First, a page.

When the exit sign for Soweto appeared, without thinking, he put on his turn signal. Driving down the same block where they’d been delayed an hour earlier, he saw the pickup truck. It hadn’t moved. He parked nearby and got out, squinting in the sun, looking for the remnants of the crowd and the Tswana man. A few feet from him an old woman was packing up her vegetables. “Ubuntu, is the Tswana man still here?” 

Her gums were pink, her cloudy eyes lost in wrinkles. “There!” She lifted one arm and pointed. “Down there the kids are.”

Than went in that direction, looking around corners, listening for voices. He heard the laughter before he saw them gathered in an alley between two spazas, clustered on a few wooden benches under rusty overhangs. The Tswana man sat on one end of a rough wooden table, holding a beer. A dozen or so faces were turned to him, hanging on his words, taking in his optimism and vision.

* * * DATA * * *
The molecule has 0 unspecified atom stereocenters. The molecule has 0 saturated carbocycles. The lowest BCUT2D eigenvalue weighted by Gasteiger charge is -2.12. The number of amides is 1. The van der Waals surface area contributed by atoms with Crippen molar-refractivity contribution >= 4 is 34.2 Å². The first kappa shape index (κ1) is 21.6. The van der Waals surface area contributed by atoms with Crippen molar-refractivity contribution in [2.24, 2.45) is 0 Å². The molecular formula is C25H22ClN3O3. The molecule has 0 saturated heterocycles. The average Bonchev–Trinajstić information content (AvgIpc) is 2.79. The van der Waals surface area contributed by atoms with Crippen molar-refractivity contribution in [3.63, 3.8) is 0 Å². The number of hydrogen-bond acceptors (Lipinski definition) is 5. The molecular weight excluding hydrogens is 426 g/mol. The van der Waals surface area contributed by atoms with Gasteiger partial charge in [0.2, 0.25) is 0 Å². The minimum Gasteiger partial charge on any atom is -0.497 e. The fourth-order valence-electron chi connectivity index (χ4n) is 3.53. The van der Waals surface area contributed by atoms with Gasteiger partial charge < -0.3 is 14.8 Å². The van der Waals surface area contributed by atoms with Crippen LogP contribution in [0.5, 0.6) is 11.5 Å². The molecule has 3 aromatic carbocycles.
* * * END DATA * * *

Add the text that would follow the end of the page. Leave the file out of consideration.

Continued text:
The Tswana paused and cocked his head when he saw Than, then motioned for him to come in. Than found a seat near the entry. A woman with breasts the size of cantaloupes slipped him a Castle lager. He nodded and reached for his pocket, but the woman shook her head and smiled. He lifted the bottle in thanks, pleased with his decision to stop, plotting how he might stay there the rest of the day.

Than listened to the crowd’s questions. He thought the Tswana man was clever, the way he navigated a tricky path between realism and hope. Twenty minutes later the man looked at his watch, pushed back his hat, and stood up. Dodging more questions he made his way to the street. When he got to Than, he bent his head. “Come to my truck in five minutes.” He pointed. “Down the street there.”

Than was startled, then proud. He drained his bottle and got to his feet, letting his old bones settle. He got to the truck first. In the shelter of an awning, he watched the small procession make its way toward him.